The Telegraph
Tuesday , April 30 , 2013
Since 1st March, 1999
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Mob burns down 40 houses

Aizawl, April 29: Tension in the Vaphai sector of the Indo-Myanmar border district of Champhai in Mizoram exploded when a mob burnt down all 40 houses in Saikhumphai for defying the order to vacate the village today.

Five persons were injured in the confrontation with police after a Gauhati High Court order yesterday squashed the state government’s order given in October last year asking the Saikhumphai people to vacate the village and set up their homes in Vaphai.

The court asked the government to compensate them for the eviction and protect Saikhumphai.

The state government had deployed more than three platoons of armed personnel but this could not stop the mob from torching all the houses, except three churches, an Anganwadi camp and a building occupied by the police.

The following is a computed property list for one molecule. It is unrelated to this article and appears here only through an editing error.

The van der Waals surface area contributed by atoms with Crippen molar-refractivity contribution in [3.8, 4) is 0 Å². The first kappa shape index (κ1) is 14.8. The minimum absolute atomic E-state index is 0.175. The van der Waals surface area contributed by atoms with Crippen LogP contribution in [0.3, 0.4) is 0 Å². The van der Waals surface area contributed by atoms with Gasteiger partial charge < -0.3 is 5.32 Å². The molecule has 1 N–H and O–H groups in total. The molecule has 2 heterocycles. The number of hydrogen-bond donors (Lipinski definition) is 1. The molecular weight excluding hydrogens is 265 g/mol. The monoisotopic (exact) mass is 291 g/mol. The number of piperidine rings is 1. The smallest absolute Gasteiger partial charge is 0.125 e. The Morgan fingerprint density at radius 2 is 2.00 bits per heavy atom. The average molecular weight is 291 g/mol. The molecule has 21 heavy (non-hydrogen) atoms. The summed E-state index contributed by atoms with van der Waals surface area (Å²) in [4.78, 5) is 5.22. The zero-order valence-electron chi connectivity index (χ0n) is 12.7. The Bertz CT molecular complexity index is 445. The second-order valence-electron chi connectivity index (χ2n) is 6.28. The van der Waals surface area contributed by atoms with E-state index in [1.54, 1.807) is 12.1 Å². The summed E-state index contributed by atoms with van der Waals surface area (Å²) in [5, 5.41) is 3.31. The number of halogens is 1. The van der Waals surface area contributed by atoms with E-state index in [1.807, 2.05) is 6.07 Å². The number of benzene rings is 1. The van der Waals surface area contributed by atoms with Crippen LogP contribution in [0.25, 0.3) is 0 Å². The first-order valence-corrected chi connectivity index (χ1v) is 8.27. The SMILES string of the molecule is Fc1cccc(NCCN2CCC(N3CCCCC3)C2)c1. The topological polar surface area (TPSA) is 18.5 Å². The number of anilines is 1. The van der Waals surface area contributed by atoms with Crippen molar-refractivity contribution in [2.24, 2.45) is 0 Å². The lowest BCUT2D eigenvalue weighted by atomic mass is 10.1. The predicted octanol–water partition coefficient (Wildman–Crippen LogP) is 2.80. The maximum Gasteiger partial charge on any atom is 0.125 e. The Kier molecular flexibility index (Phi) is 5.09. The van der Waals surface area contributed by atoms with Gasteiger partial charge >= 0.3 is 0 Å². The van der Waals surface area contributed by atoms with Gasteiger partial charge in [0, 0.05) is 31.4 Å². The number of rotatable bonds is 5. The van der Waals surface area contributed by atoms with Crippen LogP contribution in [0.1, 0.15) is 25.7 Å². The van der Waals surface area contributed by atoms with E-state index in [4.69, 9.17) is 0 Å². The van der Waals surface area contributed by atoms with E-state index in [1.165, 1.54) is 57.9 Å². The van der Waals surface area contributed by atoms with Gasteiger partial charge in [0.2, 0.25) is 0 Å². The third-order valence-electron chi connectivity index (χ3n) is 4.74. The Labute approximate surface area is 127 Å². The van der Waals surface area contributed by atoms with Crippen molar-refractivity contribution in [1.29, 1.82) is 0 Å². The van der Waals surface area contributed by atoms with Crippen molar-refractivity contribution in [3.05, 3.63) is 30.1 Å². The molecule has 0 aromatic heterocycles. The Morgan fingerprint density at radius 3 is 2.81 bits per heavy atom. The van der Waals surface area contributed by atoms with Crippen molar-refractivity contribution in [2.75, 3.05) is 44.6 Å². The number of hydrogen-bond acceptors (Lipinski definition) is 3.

All the people of the village had already fled to the neighbouring areas.

The Vaphai village leaders have been claiming that Myanmarese nationals have grabbed their village land in the border hamlet of Saikhumphai.

So long as they remained under the Vaphai village jurisdiction there was no problem, but trouble brewed two years ago over claims that the Saikhumphai people were seeking to set up a village independent of Vaphai.

The Vaphai Joint Action Committee has been supported by the Mizoram government, which had issued orders in line with the committee demands during the past year.

The incident occurred after Justice Ujjail Bhuyan of the Gauhati High Court, Aizawl bench, delivered a judgment on Friday, squashing the orders of the state.

The court directed the deputy commissioner of Champhai to ensure the return of those who had shifted to Vaphai, besides paying adequate compensation to those villagers whose house were dismantled earlier and reconstruct them.

Reports said Myanmarese nationals who had earlier settled in the hamlet were already deported but the Vaphai village leaders could not accept the fact that an “illegal” settlement has sprung up on a land under their jurisdiction.

Local leaders said this is a sheer case of border mismanagement by the state and central governments in this sensitive front, forcing border residents to take matters into their own hands.

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